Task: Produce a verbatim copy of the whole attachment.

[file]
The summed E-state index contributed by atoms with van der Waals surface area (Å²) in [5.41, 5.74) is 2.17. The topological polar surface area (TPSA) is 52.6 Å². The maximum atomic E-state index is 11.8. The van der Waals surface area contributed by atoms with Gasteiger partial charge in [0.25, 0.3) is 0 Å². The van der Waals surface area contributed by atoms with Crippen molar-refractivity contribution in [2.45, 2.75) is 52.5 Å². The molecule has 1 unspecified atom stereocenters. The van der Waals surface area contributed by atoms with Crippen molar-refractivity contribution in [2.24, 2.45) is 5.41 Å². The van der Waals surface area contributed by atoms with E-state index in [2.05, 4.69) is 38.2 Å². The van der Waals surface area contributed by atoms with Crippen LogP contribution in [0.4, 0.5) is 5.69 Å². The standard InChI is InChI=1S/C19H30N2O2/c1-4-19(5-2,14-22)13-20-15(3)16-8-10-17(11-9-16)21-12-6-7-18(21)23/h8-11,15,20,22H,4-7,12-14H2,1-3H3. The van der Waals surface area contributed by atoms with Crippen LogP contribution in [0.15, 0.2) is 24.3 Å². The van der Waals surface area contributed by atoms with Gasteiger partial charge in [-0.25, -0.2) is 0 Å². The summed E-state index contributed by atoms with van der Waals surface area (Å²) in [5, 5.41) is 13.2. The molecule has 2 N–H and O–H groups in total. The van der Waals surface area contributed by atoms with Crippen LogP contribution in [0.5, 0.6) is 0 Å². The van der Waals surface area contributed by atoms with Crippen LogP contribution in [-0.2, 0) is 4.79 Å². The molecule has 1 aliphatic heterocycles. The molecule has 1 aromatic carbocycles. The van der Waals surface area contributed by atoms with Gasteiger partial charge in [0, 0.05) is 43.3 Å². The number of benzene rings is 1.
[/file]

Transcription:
The summed E-state index contributed by atoms with van der Waals surface area (Å²) in [5.41, 5.74) is 2.17. The topological polar surface area (TPSA) is 52.6 Å². The maximum atomic E-state index is 11.8. The van der Waals surface area contributed by atoms with Gasteiger partial charge in [0.25, 0.3) is 0 Å². The van der Waals surface area contributed by atoms with Crippen molar-refractivity contribution in [2.45, 2.75) is 52.5 Å². The molecule has 1 unspecified atom stereocenters. The van der Waals surface area contributed by atoms with Crippen molar-refractivity contribution in [2.24, 2.45) is 5.41 Å². The van der Waals surface area contributed by atoms with E-state index in [2.05, 4.69) is 38.2 Å². The van der Waals surface area contributed by atoms with Crippen LogP contribution in [0.4, 0.5) is 5.69 Å². The standard InChI is InChI=1S/C19H30N2O2/c1-4-19(5-2,14-22)13-20-15(3)16-8-10-17(11-9-16)21-12-6-7-18(21)23/h8-11,15,20,22H,4-7,12-14H2,1-3H3. The van der Waals surface area contributed by atoms with Crippen LogP contribution in [0.15, 0.2) is 24.3 Å². The van der Waals surface area contributed by atoms with Gasteiger partial charge in [-0.25, -0.2) is 0 Å². The summed E-state index contributed by atoms with van der Waals surface area (Å²) in [5, 5.41) is 13.2. The molecule has 2 N–H and O–H groups in total. The van der Waals surface area contributed by atoms with Crippen LogP contribution in [0.5, 0.6) is 0 Å². The van der Waals surface area contributed by atoms with Crippen LogP contribution in [-0.2, 0) is 4.79 Å². The molecule has 1 aliphatic heterocycles. The molecule has 1 aromatic carbocycles. The van der Waals surface area contributed by atoms with Gasteiger partial charge in [0, 0.05) is 43.3 Å². The number of benzene rings is 1.